echolocation

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Related to Echolocating: Biosonar, Animal echolocation

echolocation

determination of the position of an object by measuring the time taken for an echo to return from it and its direction

Echolocation

 

the perception of reflected sound waves, usually high-frequency, by certain animals, which emit them to detect objects in space, such as prey or obstacles, and determine their properties and dimensions. Echolocation is one of the means by which animals orient themselves in space. It is developed in bats and dolphins and has been discovered in shrews, a number of species of seals, and birds, including oilbirds and salanganes.

In dolphins and bats, echolocation is based on the emission of ultrasonic impulses with frequencies of as high as 130–200 kilo-hertz (kHz) and duration of signals usually from 0.2 to 4–5 milliseconds, sometimes more. In birds that live in dark caves, such as oilbirds and salanganes, it is used for orientation in the dark; they emit low-frequency signals of 7–4 kHz. Dolphins and bats use echolocation not only to determine their general orientation, but also to determine the spatial position of an object and its dimensions. In a number of cases echolocation even enables them to recognize the appearance of an object and therefore often serves as an important means of searching out and capturing food.

REFERENCE

Airapet’iants, E. Sh., and A. I. Konstantinov. Ekholokatsiia v prirode, 2nd ed. Leningrad, 1974.

G. N. SIMKIN

echolocation

[′ek·ō·lō‚kā·shən]
(biophysics)
An animal's use of sound reflections to localize objects and to orient in the environment.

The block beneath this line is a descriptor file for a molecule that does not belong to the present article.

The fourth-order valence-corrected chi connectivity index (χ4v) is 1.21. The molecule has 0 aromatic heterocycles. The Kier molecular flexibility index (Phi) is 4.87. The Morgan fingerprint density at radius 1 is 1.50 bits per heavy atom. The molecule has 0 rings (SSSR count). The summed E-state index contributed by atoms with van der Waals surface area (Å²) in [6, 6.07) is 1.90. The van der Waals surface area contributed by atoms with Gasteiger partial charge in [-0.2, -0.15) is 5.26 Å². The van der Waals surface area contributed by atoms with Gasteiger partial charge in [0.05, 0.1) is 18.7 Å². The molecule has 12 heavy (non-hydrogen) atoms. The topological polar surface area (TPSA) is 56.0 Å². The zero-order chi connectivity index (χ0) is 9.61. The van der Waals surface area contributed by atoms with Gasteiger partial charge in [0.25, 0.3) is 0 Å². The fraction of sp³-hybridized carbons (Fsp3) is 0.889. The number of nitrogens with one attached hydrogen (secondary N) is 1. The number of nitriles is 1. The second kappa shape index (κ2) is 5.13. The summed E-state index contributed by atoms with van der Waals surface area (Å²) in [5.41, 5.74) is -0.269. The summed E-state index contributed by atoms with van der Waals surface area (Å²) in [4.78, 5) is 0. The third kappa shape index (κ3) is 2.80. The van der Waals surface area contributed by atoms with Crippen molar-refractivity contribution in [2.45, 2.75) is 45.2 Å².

References in periodicals archive ?
Sonar gain control and echo detection thresholds in the echolocating bat, Eptesicus fuscus.
This] makes us very optimistic that many echolocating porpoises dolphins and whales will be able to change their hearing to protect it if they are properly warned.
Janet Mann, a professor of biology and psychology at Georgetown University, read the study but wasn't involved in the research and said it's still unclear if Tanner was echolocating or one of the other dolphins.
They didn't localize who was echolocating, so we could not rule out that it was the model and not Tanner," she said.
they can and do spend much of their time navigating through the water without echolocating," Barrett-Lennard asserts.
According to the researchers, echolocating bats minimize sound wave interference by tweaking the frequencies of the sounds they emit - their broadcasts - to detect and maneuver around obstacles.
Echolocating bats are surprisingly energy efficient in flight, report two zoologists, who believe their finding supports a controversial theory that some bats evolved from primates.
Surprisingly, the energy needed to fly by sonar was only slightly more than the energy of echolocating at rest, they report in the April 4 NATURE.
In contrast, the standard theory -- based mostly on wing similarities -- holds that microbats and megabats evolved from nocturnal mammals of the order Insectivora, and that most megabats later lost their echolocating abilities.
Barclay RMR and Brigham RE: Constraints on optimal foraging: a field test of prey discrimination by echolocating insectivorous bats.